Without ILF, she would receive 200 fewer hours of support every four weeks.

She told Disability News Service that she believed there was widespread support among disabled people in Northern Ireland for reopening the fund to new claimants.

She said the main social care system was not “up to scratch” compared to ILF, which was “more person centred and follows a social model which ensures needs are met” and also provides advice and help to recipients.

A DHNI spokesperson said this morning (Thursday): “Officials are working in collaboration with departmental colleagues, health and social care trusts, ILF Scotland, the ILF Working Group NI and the ILF Stakeholder Group NI.

“In addition, four public engagement events, facilitated by ILF Scotland, will take place during March in various parts of Northern Ireland to provide people with the opportunity to share their thoughts and views.

“The minister will consider all the information presented to him before making a decision later in the year.”

ILF has been closed to new applicants since 2010.

It closed completely across the UK in June 2015, but the Scottish Government established ILF Scotland, which provides funding for former ILF recipients from Scotland and administers funding for 438 former recipients from Northern Ireland.

ILF Scotland has also opened a fund to support disabled young people in Scotland.

But ILF Scotland now wants to go further in Northern Ireland and reopen the fund to all new claimants, the first time this will have been done anywhere in the UK since 2010.

In Wales, the Welsh government ran an interim Welsh Independent Living Grant scheme, with UK government transition funding, from June 2015 until it closed in March 2018, when £27 million a year funding provided by the UK government to maintain support to former ILF recipients transferred to local authorities in Wales.

The four ILF events will take place between 10.30am and 1pm in Derry on 19 March, in Enniskillen on 20 March, in Belfast on 27 March and in Newry on 30 March. ILF Scotland said the events were open to everyone, but it was keen to hear from disabled people, carers and disabled people’s organisations. To register to attend, visit www.ilf.scot/northernireland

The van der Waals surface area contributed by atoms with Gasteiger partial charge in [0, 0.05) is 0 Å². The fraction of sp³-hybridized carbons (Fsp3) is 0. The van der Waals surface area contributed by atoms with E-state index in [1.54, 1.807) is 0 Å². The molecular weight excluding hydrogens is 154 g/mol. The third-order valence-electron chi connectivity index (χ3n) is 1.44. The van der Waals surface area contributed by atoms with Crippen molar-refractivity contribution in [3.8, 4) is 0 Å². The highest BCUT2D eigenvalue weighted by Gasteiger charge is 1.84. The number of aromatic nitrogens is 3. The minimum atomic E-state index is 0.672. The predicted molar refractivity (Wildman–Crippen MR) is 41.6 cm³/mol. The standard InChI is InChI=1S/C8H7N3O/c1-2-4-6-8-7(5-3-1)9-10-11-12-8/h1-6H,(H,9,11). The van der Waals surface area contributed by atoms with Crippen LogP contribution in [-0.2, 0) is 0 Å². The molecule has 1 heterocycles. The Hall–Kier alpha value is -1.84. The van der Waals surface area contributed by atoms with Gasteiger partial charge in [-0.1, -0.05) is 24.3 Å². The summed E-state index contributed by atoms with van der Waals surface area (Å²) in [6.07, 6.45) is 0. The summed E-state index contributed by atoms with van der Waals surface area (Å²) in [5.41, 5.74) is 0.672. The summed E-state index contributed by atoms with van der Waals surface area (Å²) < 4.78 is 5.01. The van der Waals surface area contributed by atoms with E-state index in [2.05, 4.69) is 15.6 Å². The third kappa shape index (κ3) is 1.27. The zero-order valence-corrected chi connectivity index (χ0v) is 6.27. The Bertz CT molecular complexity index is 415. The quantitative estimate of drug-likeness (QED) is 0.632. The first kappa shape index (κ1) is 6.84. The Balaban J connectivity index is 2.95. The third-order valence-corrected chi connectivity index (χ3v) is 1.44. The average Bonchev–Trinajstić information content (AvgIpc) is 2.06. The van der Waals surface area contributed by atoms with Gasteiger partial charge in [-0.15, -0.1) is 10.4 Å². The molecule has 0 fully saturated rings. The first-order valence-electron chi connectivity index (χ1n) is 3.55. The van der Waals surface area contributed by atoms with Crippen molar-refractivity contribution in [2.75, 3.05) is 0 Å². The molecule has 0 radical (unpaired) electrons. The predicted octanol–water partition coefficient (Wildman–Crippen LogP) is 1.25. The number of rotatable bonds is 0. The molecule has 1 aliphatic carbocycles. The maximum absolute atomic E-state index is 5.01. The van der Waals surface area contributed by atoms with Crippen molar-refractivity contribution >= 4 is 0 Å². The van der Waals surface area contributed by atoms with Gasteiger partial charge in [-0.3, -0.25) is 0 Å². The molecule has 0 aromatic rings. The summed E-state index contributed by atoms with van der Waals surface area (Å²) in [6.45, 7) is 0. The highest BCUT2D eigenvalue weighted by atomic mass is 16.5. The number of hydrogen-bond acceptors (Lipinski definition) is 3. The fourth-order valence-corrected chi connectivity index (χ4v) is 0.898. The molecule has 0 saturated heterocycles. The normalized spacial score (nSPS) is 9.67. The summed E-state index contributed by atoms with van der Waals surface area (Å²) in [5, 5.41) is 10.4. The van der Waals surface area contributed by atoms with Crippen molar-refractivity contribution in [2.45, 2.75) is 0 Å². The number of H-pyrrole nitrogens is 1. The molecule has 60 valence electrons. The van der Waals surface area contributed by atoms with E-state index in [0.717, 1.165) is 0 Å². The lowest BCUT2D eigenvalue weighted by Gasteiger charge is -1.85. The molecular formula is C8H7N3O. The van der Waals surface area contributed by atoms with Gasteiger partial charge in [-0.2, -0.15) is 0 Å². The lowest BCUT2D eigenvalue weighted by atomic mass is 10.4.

5 March 2020

 

Rayner calls for disabled members to help her tackle discrimination within Labour

One of the MPs campaigning to be Labour’s next deputy leader is asking disabled members for their ideas on how to address the discrimination they face within the party.

Disability News Service has been reporting for several years how disabled Labour members have raised repeated concerns about the barriers created by the party’s structures, policies and actions.

Last September, at the party’s annual conference, senior Labour figures were accused of discrimination and “oppression”, while the previous year a survey of disabled party activists revealed three-quarters of those questioned believed there was disability discrimination at all levels of the party.

Now deputy leader candidate Angela Rayner – who is the clear favourite in the race to replace Tom Watson, who resigned from the post last November – has said she wants to tackle these long-standing issues if she is elected by the party in April.

She has launched a short consultation among disabled party members, asking them how they believe the party can ensure full inclusion.

Disabled party members can join an online Zoom video meeting at 7pm on Tuesday (10 March), or fill in a form detailing the barriers they have experienced and their ideas for how the party can address discrimination and support more disabled people into leadership roles in the party.